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Tag Archive | Alice in wonderland

Idiom: Red Queen’s race

“Well, in our country,” said Alice, still panting a little, “you’d generally get to somewhere else — if you run very fast for a long time, as we’ve been doing.”

A slow sort of country!” said the Queen. “Now, here, you see, it takes all the running you can do, to keep in the same place. If you want to get somewhere else, you must run at least twice as fast as that!” [1]

Through the Looking Glass, Lewis Caroll

A Red Queen’s race is any conflict situation where any absolute advances are equal on all sides such that the relative advantages stay constant despite significant changes from the initial state.

In other words … Much Ado/efforts and pains About Nothing; all for naught.

Learn more @ http://rationalwiki.org

Stopping now,

 

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Cat, don’t look at me

A cat may look at a king.

It certainly can and it most probably may, why not? But if you are not a native speaker and/or you are reading the magnificent “Through the looking glass” there is a good chance that you miss the figurative meaning of the phrase.

‘Who are you talking to?’ said the King, going up to Alice, and looking at the Cat’s head with great curiosity.

‘It’s a friend of mine — a Cheshire Cat,’ said Alice: ‘allow me to introduce it.’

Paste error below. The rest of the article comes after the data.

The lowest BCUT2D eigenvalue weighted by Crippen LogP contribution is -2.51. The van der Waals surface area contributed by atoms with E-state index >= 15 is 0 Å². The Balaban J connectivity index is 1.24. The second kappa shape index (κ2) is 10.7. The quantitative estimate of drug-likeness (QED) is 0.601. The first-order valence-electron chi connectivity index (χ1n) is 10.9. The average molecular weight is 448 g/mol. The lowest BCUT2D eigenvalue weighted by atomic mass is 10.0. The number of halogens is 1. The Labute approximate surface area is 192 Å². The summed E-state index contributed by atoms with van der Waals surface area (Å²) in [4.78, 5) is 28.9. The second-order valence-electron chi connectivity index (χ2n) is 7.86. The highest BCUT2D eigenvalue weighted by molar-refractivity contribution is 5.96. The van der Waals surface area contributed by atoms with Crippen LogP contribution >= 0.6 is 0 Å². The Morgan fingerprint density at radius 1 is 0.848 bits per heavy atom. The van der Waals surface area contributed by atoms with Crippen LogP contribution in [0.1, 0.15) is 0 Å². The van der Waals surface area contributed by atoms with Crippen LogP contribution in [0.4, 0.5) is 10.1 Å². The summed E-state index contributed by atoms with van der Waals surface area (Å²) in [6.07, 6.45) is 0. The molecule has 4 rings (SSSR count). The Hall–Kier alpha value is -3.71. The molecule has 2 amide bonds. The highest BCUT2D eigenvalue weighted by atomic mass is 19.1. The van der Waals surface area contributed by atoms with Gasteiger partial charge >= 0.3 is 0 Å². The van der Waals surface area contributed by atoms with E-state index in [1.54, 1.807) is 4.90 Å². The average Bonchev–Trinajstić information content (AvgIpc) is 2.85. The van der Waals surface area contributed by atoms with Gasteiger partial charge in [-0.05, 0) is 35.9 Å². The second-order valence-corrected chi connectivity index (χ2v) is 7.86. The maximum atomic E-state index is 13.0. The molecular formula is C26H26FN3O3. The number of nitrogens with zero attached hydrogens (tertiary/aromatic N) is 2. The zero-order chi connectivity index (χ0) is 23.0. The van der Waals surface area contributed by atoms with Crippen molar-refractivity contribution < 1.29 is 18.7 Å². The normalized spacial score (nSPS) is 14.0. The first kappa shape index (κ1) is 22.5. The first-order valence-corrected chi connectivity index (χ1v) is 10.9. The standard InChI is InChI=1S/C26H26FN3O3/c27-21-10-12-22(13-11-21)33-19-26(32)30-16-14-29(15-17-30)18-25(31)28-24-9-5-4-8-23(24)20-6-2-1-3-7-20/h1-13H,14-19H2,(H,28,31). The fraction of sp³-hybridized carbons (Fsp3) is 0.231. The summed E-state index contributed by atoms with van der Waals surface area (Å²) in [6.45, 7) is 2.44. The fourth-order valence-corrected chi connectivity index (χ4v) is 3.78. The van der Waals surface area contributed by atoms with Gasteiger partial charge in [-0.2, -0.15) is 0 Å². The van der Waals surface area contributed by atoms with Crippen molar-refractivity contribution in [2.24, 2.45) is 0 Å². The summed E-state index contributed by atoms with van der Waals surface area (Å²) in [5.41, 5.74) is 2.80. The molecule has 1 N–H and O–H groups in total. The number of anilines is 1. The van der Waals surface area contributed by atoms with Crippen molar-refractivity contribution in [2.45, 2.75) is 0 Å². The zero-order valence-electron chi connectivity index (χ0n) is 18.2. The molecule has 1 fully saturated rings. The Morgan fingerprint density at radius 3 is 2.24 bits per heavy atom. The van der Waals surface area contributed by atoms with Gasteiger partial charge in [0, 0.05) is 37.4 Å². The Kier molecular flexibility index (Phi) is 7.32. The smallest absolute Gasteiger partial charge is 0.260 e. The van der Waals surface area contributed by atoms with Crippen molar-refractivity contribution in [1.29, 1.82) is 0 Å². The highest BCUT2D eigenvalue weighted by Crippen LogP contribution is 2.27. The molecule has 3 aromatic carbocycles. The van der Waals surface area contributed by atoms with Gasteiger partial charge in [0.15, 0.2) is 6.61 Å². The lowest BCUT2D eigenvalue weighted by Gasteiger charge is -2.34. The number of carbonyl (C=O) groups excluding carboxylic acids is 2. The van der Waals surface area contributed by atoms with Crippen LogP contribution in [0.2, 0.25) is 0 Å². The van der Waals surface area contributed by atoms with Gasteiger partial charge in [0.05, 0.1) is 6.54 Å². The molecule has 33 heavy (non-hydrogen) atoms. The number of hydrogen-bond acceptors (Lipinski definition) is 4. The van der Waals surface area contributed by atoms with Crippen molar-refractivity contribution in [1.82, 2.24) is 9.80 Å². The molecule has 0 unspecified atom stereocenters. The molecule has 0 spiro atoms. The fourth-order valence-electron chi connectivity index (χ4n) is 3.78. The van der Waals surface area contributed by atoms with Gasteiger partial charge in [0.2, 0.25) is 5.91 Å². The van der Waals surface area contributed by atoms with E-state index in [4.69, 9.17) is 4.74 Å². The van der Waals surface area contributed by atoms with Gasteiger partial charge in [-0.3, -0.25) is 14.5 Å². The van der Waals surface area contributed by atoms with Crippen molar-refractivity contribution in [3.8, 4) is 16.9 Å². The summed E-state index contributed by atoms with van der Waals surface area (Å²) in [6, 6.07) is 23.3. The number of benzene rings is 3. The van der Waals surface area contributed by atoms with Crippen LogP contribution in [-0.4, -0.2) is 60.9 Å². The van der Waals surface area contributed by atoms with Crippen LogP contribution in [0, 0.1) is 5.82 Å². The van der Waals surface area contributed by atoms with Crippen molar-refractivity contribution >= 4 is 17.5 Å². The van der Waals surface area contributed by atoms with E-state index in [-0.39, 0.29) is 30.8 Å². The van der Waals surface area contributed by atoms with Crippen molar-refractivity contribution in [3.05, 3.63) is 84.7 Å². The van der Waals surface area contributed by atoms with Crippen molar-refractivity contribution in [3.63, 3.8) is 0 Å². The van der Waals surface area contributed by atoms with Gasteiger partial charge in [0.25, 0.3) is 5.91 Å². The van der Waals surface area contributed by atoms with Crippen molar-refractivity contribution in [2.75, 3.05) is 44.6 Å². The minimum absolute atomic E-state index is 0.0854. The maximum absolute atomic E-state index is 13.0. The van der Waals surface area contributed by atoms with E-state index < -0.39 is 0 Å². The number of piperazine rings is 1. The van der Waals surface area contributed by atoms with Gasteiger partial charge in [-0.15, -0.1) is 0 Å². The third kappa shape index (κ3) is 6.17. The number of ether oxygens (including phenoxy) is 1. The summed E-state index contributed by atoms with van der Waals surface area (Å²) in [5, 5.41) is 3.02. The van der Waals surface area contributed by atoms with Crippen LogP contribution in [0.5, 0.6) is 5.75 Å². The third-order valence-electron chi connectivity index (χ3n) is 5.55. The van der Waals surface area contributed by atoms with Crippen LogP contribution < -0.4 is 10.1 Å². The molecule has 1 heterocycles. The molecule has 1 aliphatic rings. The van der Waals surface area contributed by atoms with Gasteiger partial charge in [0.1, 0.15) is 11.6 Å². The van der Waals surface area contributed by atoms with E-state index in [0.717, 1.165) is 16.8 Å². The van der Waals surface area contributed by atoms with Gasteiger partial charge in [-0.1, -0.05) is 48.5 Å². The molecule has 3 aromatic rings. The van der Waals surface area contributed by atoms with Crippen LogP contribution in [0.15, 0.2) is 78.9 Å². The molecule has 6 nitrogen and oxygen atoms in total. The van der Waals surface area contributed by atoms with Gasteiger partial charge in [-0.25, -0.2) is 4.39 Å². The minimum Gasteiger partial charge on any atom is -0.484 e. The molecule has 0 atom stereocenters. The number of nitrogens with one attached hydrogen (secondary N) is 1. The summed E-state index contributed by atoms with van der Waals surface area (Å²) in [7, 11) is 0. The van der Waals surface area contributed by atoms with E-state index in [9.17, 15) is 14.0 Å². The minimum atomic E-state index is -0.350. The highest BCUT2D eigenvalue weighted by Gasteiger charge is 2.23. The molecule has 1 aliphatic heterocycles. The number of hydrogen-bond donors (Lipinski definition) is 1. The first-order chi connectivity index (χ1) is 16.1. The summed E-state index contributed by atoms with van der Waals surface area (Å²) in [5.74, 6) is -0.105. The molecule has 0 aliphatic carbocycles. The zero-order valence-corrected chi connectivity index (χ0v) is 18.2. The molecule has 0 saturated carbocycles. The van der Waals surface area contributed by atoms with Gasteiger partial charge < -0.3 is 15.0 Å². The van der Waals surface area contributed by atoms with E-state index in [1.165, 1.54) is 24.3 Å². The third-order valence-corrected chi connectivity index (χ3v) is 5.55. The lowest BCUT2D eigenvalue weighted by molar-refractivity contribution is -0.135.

‘I don’t like the look of it at all,’ said the King: ‘however, it may kiss my hand if it likes.’

‘I’d rather not,’ the Cat remarked.

‘Don’t be impertinent,’ said the King, ‘and don’t look at me like that!’ He got behind Alice as he spoke.

A cat may look at a king,’ said Alice. ‘I’ve read that in some book, but I don’t remember where.

‘Well, it must be removed,’ said the King very decidedly, and he called the Queen, who was passing at the moment, ‘My dear! I wish you would have this cat removed!’

What it actually means is “An inferior isn’t completely restricted in what they may do in the presence of a superior. “,

or the proverb in simpler words: “even a person of low status or importance has rights.”

A little bit but now you know it 🙂

Wandering through Englishland,

Sources:

1. Phrases.co.uk

2. Oxford Dictionary

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